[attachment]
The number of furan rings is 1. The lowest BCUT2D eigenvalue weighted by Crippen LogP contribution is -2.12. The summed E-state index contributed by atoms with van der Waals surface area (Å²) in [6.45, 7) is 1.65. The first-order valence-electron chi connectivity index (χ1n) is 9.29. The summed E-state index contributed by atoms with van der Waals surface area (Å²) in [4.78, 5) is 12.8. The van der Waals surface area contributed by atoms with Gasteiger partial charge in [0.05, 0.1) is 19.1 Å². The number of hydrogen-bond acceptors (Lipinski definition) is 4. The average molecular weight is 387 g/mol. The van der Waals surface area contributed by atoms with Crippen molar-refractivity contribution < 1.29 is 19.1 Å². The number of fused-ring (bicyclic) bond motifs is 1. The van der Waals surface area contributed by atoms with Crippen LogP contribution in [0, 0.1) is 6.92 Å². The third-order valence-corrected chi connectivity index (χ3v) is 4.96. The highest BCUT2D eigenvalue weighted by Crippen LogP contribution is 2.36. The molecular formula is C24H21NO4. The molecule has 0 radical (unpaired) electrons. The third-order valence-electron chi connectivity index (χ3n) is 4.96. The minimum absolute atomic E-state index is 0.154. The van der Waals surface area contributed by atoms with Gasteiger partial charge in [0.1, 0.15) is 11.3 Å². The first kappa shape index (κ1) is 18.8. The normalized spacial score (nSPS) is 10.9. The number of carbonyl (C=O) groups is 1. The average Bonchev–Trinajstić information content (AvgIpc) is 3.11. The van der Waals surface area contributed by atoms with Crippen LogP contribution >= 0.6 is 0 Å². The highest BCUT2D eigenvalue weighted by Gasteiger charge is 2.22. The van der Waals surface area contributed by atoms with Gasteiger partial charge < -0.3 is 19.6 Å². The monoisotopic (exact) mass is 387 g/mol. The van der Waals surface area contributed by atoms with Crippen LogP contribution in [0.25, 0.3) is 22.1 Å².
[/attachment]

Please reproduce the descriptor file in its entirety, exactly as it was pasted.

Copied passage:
The number of furan rings is 1. The lowest BCUT2D eigenvalue weighted by Crippen LogP contribution is -2.12. The summed E-state index contributed by atoms with van der Waals surface area (Å²) in [6.45, 7) is 1.65. The first-order valence-electron chi connectivity index (χ1n) is 9.29. The summed E-state index contributed by atoms with van der Waals surface area (Å²) in [4.78, 5) is 12.8. The van der Waals surface area contributed by atoms with Gasteiger partial charge in [0.05, 0.1) is 19.1 Å². The number of hydrogen-bond acceptors (Lipinski definition) is 4. The average molecular weight is 387 g/mol. The van der Waals surface area contributed by atoms with Crippen molar-refractivity contribution < 1.29 is 19.1 Å². The number of fused-ring (bicyclic) bond motifs is 1. The van der Waals surface area contributed by atoms with Crippen LogP contribution in [0, 0.1) is 6.92 Å². The third-order valence-corrected chi connectivity index (χ3v) is 4.96. The highest BCUT2D eigenvalue weighted by Crippen LogP contribution is 2.36. The molecular formula is C24H21NO4. The molecule has 0 radical (unpaired) electrons. The third-order valence-electron chi connectivity index (χ3n) is 4.96. The minimum absolute atomic E-state index is 0.154. The van der Waals surface area contributed by atoms with Gasteiger partial charge in [0.1, 0.15) is 11.3 Å². The first kappa shape index (κ1) is 18.8. The normalized spacial score (nSPS) is 10.9. The number of carbonyl (C=O) groups is 1. The average Bonchev–Trinajstić information content (AvgIpc) is 3.11. The van der Waals surface area contributed by atoms with Crippen LogP contribution >= 0.6 is 0 Å². The highest BCUT2D eigenvalue weighted by Gasteiger charge is 2.22. The van der Waals surface area contributed by atoms with Gasteiger partial charge < -0.3 is 19.6 Å². The monoisotopic (exact) mass is 387 g/mol. The van der Waals surface area contributed by atoms with Crippen LogP contribution in [0.25, 0.3) is 22.1 Å².